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nmc: Neither Charak shapath nor Hippocratic oath in new NMC regulation | India News

NEW DELHI: After all the controversy about the National Medical Commission (NMC) apparently proposing to replace the Hippocratic oath with the Charak shapath, in the new regulations for professional conduct put out by the NMC, neither the word Charak nor Hippocratic figure anywhere. The new draft regulation includes a “Physician’s Pledge”, which is the Declaration of Geneva as amended in 2017 by the World Medical Association.
The NMC has posted the draft Registered Medical Practitioners (Professional Conduct) Regulations 2022 for comments from the public, experts and stakeholders.
In response to a question in the Lok Sabha in March, the health ministry had stated that the “NMC has not proposed replacement of Hippocratic oath with Charak shapath”. Soon after, when NMC put out the guidelines for competency-based medical education (CBME-2021) on its website, it included one sentence stating: “Modified ‘Maharshi Charak Shapath’ is recommended when a candidate is introduced to medical education.” The guidelines also included what was called “Brief transliteration of Maharshi Charak shapath”. There was no reference to the Hippocratic oath being replaced nor was the shapath being made mandatory. It was merely a recommendation within a set of guidelines.
Even in the earlier professional conduct regulations of the erstwhile Medical Council of India, there was no mention of the Hippocratic oath. What it had was a declaration that was an older, shorter and slightly modified version of the Geneva declaration. The Geneva Declaration is the human rights declaration adopted and adapted by the World Medical Association in 1948 to outline professional duties of physicians and ethical principles of the profession. It has been amended five times over the last 74 years, the last in 2017, to reflect the changing circumstances and understanding of medical care.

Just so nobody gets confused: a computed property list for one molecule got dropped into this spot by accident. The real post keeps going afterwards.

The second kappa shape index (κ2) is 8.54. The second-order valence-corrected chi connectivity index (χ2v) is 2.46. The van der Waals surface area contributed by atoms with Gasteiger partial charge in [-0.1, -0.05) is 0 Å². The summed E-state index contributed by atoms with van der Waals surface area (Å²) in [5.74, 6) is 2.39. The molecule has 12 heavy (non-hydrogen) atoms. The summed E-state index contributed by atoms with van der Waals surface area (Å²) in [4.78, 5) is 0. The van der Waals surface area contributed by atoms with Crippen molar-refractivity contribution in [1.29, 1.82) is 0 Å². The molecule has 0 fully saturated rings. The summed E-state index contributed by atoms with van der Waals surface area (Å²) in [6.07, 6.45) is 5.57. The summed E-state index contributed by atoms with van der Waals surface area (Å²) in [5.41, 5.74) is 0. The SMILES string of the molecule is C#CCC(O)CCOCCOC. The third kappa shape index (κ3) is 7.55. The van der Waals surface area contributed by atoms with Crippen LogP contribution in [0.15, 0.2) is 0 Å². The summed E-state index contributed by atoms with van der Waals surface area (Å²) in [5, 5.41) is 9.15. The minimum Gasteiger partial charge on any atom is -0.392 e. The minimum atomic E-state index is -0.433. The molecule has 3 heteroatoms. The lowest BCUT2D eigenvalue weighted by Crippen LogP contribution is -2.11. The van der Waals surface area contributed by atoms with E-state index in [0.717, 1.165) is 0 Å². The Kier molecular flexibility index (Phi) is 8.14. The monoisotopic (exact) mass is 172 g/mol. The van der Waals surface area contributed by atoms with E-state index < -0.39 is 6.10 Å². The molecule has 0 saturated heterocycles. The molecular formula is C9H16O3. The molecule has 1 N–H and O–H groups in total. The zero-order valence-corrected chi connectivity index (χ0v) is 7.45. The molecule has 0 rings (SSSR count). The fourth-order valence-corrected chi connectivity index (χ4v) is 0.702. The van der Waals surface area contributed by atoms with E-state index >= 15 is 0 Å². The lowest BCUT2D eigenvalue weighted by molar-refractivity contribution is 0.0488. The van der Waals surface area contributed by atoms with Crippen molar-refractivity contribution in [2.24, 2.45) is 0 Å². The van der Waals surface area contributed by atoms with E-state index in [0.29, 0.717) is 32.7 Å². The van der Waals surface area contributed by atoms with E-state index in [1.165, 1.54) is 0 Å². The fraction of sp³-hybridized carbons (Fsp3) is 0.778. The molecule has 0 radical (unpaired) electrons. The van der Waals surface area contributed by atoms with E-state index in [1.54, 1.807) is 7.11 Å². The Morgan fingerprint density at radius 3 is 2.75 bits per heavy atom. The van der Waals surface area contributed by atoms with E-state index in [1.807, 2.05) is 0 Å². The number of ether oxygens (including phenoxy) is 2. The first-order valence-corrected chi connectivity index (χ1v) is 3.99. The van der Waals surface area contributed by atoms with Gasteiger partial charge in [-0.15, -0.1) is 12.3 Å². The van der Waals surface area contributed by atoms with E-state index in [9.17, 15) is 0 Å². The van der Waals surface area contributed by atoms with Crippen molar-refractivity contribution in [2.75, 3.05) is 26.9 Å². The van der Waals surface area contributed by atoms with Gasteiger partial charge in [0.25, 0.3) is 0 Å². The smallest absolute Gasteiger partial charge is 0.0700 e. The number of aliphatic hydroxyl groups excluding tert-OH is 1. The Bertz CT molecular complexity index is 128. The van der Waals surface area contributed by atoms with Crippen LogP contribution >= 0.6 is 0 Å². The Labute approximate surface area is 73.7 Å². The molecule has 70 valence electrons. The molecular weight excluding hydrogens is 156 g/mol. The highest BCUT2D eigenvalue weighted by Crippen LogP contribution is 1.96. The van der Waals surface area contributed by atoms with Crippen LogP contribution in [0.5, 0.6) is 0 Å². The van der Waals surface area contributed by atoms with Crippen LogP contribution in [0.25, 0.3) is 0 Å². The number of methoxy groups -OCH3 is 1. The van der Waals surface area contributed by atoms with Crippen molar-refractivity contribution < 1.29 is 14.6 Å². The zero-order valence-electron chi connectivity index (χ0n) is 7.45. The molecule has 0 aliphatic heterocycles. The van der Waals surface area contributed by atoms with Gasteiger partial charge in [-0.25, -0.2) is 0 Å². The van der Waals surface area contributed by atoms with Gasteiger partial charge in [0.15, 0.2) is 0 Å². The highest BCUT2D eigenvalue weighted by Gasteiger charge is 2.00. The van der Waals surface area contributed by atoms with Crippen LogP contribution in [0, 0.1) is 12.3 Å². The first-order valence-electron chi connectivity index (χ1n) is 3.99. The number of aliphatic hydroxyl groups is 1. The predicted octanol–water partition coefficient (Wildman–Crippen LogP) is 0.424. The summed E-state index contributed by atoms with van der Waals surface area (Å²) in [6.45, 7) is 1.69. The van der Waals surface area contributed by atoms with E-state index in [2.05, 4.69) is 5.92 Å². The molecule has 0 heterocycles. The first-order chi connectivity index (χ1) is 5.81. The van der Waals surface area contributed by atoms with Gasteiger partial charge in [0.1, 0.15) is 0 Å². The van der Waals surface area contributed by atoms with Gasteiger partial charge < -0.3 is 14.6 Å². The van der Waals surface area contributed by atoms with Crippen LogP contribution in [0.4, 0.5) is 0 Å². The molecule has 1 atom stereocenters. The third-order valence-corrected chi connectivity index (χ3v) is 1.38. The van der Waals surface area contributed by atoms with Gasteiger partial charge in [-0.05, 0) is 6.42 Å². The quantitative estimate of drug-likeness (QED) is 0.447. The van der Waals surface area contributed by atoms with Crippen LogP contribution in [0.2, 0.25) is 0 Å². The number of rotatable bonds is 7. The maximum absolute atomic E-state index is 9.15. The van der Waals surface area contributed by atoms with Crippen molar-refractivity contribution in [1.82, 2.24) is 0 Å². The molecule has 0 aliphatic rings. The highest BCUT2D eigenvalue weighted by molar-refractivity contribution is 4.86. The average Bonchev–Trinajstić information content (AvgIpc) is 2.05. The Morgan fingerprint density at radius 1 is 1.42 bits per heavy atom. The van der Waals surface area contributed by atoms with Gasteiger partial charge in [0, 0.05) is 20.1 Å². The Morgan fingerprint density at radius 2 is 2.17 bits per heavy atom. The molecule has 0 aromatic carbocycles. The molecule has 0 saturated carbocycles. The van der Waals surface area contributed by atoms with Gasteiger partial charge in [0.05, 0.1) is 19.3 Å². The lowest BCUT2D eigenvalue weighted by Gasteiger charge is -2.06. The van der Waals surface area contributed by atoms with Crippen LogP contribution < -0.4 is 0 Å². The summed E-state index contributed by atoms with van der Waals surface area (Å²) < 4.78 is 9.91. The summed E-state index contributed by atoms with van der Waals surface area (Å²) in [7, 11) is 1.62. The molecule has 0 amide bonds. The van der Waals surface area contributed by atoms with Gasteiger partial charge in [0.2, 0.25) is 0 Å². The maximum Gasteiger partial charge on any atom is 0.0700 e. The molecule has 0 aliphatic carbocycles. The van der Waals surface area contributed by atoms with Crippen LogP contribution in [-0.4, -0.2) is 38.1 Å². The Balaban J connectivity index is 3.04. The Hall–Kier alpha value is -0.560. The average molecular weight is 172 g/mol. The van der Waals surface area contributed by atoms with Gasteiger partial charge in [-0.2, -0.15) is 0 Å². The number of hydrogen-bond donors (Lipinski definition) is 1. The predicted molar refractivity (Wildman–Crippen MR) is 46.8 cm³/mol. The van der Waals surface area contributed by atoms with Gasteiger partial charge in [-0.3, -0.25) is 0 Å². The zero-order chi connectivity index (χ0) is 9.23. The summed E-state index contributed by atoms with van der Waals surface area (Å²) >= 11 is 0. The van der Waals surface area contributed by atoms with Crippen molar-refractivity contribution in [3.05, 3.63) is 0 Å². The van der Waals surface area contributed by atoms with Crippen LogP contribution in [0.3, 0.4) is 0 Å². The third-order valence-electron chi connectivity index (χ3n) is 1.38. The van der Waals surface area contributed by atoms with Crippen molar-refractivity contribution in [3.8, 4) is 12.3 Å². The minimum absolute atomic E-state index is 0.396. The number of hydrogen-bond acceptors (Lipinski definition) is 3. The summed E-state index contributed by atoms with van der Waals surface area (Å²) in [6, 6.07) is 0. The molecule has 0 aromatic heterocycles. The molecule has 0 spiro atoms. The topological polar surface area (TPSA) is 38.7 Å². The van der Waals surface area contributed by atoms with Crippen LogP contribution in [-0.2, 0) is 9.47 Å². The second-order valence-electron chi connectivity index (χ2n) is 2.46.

The earlier declaration in the MCI Ethics regulation of 2002 stated, “will practice my profession with conscience and dignity”, but the new one has added “and in accordance with good medical practice”. The new pledge includes respect for the autonomy and dignity of patients and the vow to attend to one’s own health, well-being and abilities in order to provide care of the highest standard. Significantly, unlike the old declaration which stated, “I will maintain the utmost respect for human life from the time of conception,” the new one just says “will maintain the utmost respect for human life”.
The Charak shapath controversy started off when the undergraduate medical education board (UGMEB)of the NMC, in its meeting held via video conferencing from February 7th to 11th, allegedly proposed to replace the Hippocratic oath with Charak shapath. This was revealed in the purported minutes of the meeting being shared on social media. Unlike the MCI, the NMC does not put the minutes of its meetings in the public domain and hence there was no way of verifying their authenticity. NMC’s public notice on the minutes circulating on social media did not deny the contents, but merely clarified that the meeting was of the UGMEB and not of the NMC.